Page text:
I present the results of an analytic and modelling study of X-ray pulsar emission. Satellite X-ray observations of the binary pulsars GX 1+4 and RX J0812.4-3114 made using the Rossi X-ray Timing Explorer (RXTE) and the Burst and Transient Source Experiment (BATSE) aboard the Compton Gamma Ray Observatory (CGRO) were analysed to quantify source variations with time and pulse phase. A numerical model simulating X-ray emission from pulsars in terms of Compton scattering of photons within a neutron star accretion column has been developed to test the consistency of the analysis results and to further investigate the spectral and pulse profile formation.
Mean Proportional Counter Array (PCA) spectra of both pulsars over the range 2-40 keV are adequately fitted with a Comptonization model, with blackbody source spectrum T0 approx 1-1.3 keV, plasma temperature Te approx 6-10 keV, and optical depth tau approx 2-6. The source spectrum temperature is consistent with an origin at the neutron star polar cap, with Compton scattering taking place primarily in the hot plasma of the accretion column. Both the fitted optical depth and plasma temperature vary significantly with the source flux. The wide range of source luminosity spanned by archival observations of GX 1+4 offers evidence for two distinct spectral states above and below LX approx 1.4 * 1037 erg s-1 (2-20 keV, assuming a source distance of 10 kpc). GX 1+4 additionally exhibits dramatic hourly variations in neutral column density nH indicative of density variations in the stellar wind from the giant companion.
Pulse profiles from GX 1+4 vary dramatically over timescales as short as 6 h. Low-order Fourier decomposition of pulse profiles in the 20-50 keV band from BATSE monitoring of the source, in addition to the pulse profiles observed by RXTE over a broader energy range have been used to investigate the relationship between source flux and profile asymmetry suggested on the basis of previously published profiles. The asymmetry of the pulse profiles (as measured by the asymmetry parameter alpha, Greenhill et al. 1998) exhibits large variation which decreases as the flux increases. No significant relationship is suggested by the recent data, although the span in flux is significantly narrower than from historical profiles which cover the 1970s during which the source was consistently very bright.
Pulse-phase spectroscopy of RXTE data from GX 1+4 and RX J0812.4-3114 support the interpretation of the sharp dips in the pulse profile as `eclipses' of the emission region by the accretion column. The dip phase corresponds with the closest approach of the column axis to the line of sight, and the additional optical depth experienced by photons escaping from the column in this direction gives rise to both the decrease in flux and increase in the fitted tau measured at this phase. Analysis of the arrival time of individual dips in GX 1+4 provides the first measurement of azimuthal wandering of a neutron star accretion column. The column longitude varies stochastically with standard deviation 2-6 degrees depending on the source luminosity. Measurements of the phase width of the dip both from mean pulse profiles and individual eclipses demonstrates that the dip width is proportional to the flux. The variation is consistent with that expected if the azimuthal extent of the accretion column depends only upon the Keplerian velocity at the inner disc radius, which varies as a consequence of the accretion rate Mdot.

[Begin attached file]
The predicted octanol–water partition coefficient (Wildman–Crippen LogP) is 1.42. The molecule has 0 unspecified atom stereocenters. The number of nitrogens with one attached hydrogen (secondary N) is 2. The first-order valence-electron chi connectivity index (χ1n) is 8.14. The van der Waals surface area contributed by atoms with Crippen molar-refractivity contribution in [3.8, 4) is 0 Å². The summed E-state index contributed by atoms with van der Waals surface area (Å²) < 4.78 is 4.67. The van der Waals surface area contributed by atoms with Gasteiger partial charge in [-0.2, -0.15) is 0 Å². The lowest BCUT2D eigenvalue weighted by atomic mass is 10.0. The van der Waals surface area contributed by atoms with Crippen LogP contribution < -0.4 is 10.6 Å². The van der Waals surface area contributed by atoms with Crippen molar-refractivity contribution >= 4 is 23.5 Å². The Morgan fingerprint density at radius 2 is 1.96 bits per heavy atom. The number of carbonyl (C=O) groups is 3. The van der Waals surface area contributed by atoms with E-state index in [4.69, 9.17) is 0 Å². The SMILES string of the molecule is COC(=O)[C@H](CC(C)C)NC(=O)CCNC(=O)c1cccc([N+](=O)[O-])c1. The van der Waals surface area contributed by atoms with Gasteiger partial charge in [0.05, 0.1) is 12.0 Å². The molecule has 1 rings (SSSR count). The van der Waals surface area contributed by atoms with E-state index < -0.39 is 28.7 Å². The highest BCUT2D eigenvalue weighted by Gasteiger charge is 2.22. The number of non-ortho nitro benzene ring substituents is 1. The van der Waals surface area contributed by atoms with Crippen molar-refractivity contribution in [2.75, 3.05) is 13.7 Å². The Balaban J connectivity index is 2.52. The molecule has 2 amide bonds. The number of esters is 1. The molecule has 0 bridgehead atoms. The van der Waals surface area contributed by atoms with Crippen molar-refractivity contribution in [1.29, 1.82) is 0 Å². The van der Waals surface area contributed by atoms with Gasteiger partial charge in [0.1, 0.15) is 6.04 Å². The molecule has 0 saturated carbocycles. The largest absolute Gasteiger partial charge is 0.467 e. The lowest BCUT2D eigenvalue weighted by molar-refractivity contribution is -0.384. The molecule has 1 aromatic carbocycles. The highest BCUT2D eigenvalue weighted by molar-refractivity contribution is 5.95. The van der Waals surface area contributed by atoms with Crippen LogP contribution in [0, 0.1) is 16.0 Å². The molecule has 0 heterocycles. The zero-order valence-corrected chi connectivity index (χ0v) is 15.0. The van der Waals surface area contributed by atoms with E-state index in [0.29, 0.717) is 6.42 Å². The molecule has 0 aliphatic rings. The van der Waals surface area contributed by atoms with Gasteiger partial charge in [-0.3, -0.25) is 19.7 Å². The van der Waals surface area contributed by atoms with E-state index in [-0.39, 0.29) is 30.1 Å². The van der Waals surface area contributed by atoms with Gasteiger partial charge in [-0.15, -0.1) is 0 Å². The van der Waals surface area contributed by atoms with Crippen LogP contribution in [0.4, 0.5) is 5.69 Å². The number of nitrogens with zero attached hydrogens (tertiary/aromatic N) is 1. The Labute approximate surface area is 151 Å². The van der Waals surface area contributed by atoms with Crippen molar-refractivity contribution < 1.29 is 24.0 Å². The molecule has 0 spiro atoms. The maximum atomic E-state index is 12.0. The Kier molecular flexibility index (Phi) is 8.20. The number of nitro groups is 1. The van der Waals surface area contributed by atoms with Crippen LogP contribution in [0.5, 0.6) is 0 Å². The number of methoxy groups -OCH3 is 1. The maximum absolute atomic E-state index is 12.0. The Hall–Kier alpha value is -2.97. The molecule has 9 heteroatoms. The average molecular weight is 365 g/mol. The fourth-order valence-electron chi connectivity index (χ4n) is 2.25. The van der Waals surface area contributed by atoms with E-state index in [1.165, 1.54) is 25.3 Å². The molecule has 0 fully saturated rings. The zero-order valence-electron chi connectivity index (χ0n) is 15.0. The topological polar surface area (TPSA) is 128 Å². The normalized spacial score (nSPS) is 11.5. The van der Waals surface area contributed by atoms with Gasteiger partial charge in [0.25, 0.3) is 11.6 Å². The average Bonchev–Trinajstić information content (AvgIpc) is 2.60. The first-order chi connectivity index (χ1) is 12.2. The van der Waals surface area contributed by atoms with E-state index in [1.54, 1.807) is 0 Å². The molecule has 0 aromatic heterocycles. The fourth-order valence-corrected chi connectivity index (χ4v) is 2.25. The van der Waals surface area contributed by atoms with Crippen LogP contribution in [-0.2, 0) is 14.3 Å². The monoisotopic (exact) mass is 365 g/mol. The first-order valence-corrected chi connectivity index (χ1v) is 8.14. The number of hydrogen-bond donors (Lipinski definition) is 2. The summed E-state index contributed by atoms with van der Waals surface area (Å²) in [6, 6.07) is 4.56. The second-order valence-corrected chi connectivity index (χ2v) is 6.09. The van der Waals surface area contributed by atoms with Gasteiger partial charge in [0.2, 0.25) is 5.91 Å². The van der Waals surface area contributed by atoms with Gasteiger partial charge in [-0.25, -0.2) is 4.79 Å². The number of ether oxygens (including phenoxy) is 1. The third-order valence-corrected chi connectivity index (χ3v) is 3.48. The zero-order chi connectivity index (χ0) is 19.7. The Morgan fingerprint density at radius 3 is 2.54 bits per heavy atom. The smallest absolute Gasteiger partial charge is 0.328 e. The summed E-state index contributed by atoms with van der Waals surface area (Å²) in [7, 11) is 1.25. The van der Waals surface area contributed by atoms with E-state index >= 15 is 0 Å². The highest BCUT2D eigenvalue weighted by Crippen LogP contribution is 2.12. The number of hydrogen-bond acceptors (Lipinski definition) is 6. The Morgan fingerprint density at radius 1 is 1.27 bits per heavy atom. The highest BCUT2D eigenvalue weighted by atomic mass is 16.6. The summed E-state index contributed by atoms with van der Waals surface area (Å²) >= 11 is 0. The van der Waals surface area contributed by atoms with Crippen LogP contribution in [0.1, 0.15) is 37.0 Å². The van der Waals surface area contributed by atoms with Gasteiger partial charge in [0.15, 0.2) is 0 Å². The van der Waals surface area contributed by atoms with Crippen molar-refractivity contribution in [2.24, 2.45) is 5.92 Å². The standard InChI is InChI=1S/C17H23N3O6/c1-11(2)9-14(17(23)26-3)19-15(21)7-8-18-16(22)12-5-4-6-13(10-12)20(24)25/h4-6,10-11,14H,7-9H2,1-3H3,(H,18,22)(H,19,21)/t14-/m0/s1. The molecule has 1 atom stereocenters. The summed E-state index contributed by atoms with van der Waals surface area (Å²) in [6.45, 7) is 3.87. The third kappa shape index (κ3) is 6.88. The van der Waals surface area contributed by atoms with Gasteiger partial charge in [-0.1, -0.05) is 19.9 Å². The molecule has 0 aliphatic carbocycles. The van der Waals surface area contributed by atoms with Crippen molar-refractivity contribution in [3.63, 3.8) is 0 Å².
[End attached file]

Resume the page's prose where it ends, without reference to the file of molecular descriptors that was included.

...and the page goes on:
A numerical model using a Monte-Carlo approach has been developed to investigate the behaviour of the emission model suggested by the analysis results. The model simulates Comptonization of a source of blackbody photons emitted from the polar cap of a canonical neutron star in a semi-infinite cylindrical accretion column. The mean spectra vary with both inclination angle and magnetic colatitude (the source aspect). For certain ranges of aspect the pulse profiles exhibit dips similar to those observed in GX 1+4 and RX J0812.4-3114, although not as sharp. Pulse phase spectroscopy of the model data confirms the increase in fitted tau coincident with the dip. Latitudinal variations in density across the column, suggested as a possible source of profile asymmetry, result in significant asymmetry only if the brightness of the two poles is unequal.
1 present address: Monash Centre for Astrophysics, Monash University, Clayton VIC 3800